This group have also had to endure discriminatory legislation at state level, most infamously Arizona’s SB1070 law that mandates law enforcement officials to interrogate any person they regard with ‘reasonable suspicion’.

As the November election approached last year, however, Obama predictably changed his tune and remembered he needed to consolidate the Latino vote to secure re-election. In August 2012 he issued an executive order that smoothed the way for some immigrant youth to have their deportation deferred if they graduated or joined the military. Obama won 75% of the Hispanic vote in the subsequent election - 58% of who said they voted for him because of the executive order. 

The last white election?

Obama also won a crushing 93% of the black vote last November. This provoked laughable claims from right-wing pundits that ‘the white establishment is the minority ‘.  A significant proportion of that landslide, however, was based on fear of what the Republican axe-wielders would do to their communities, rather than any enthusiasm for the incumbent. A spokesman for the civil rights organisation, NAACP, commented on black voters' allergic reaction to Mitt Romney's campaign, "His budget was so stark and terrifying for many African Americans and working people of all colours that it made the choice clear."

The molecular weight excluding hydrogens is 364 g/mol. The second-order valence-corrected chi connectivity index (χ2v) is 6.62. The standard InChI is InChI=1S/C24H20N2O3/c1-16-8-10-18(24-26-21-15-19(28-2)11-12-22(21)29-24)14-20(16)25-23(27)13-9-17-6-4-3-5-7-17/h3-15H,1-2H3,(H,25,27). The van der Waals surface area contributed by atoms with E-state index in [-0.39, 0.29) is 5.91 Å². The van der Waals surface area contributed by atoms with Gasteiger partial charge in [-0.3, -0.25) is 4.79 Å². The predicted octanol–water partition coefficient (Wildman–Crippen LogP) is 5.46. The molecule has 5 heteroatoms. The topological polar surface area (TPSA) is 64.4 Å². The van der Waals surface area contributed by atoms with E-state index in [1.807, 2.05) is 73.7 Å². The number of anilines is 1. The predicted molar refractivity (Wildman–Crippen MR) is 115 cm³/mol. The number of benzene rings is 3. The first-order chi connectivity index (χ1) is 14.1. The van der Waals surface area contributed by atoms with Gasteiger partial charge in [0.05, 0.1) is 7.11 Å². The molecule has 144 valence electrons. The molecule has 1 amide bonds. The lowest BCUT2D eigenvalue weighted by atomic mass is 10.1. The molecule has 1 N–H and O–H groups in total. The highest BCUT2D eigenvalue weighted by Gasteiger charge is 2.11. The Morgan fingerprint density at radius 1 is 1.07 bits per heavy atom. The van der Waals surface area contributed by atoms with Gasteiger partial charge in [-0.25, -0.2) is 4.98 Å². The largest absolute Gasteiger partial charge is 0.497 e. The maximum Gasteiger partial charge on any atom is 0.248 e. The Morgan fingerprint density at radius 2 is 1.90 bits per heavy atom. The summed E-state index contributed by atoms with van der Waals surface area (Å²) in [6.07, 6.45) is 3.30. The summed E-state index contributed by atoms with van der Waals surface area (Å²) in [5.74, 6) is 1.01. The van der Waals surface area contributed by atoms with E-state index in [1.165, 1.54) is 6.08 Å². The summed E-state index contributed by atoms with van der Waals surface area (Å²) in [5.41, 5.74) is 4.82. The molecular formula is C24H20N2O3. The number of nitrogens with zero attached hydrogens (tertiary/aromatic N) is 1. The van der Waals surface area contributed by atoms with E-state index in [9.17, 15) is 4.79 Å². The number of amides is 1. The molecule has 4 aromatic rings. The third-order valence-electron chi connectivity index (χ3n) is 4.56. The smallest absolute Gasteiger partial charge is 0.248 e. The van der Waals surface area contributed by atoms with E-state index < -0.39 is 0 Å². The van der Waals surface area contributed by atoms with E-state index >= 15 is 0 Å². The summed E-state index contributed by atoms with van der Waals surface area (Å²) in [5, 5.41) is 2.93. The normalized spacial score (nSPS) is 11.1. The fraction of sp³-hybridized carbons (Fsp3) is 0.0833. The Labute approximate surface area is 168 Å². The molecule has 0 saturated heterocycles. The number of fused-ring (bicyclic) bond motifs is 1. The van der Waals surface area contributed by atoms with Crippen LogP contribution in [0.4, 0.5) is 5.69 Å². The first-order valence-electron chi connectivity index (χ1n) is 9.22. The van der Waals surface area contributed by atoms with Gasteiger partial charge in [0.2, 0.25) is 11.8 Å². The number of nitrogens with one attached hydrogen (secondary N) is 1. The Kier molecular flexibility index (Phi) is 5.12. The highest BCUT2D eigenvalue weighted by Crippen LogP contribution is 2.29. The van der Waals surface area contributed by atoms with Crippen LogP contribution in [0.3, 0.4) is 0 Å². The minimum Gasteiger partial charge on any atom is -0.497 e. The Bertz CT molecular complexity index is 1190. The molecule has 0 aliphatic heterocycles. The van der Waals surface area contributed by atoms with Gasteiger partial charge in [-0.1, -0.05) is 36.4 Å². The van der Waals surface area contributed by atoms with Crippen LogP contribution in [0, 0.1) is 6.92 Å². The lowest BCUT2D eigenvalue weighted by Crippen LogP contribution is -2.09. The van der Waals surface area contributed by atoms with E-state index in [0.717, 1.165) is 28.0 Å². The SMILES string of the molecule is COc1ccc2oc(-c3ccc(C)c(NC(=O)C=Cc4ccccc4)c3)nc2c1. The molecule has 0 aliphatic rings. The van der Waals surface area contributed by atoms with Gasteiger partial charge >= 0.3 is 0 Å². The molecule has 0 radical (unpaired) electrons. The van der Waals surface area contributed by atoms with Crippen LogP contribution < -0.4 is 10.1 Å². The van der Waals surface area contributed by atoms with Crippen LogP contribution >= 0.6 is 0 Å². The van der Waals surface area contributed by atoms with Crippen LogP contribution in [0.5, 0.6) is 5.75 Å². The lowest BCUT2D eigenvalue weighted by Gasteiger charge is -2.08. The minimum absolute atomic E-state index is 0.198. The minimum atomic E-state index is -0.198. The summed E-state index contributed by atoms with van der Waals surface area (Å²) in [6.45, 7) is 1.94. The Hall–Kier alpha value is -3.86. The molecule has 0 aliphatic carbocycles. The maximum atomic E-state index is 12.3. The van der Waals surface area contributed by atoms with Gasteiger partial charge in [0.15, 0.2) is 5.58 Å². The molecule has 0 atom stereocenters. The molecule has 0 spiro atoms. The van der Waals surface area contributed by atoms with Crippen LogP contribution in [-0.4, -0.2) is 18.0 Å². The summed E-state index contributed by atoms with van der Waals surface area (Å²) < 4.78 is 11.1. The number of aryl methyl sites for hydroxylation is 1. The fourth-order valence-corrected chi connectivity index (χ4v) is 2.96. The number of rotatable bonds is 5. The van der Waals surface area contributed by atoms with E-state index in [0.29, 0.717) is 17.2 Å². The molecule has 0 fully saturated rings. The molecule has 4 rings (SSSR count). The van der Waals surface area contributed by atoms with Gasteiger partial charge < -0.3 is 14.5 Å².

Averting a public sector massacre by a Republican president has only marginally improved the outlook for the black and Latino working class in the US. Obama represents a mild amelioration of the predatory effects of US capitalism on the lives of all members of the American working class. US capitalism's historic strategy has always been to divide white, black and now Latino workers from finding common cause to threaten its hegemony.

Two weeks after the Cleveland rescue, black American communities will be celebrating Malcolm X Day (May 19th). The commemoration recalls one of the outstanding leaders of that community and a figure who also discerned the link between racism and capitalism in the US, a link that remains in place and explains the current notoriety of Charles Ramsey:

“Capitalism used to be like an eagle, but now it's more like a vulture. It used to be strong enough to go and suck anybody's blood whether they were strong or not. But now it has become more cowardly, like the vulture, and it can only suck the blood of the helpless.”

Sean Ledwith

Sean Ledwith

Sean Ledwith is a Counterfire member and Lecturer in History and Politics at York College, where he is also UCU branch secretary. Sean has also written for Marx and Philosophy Review of Books, Historical MaterialismPolitical Studies Review and Reviews in History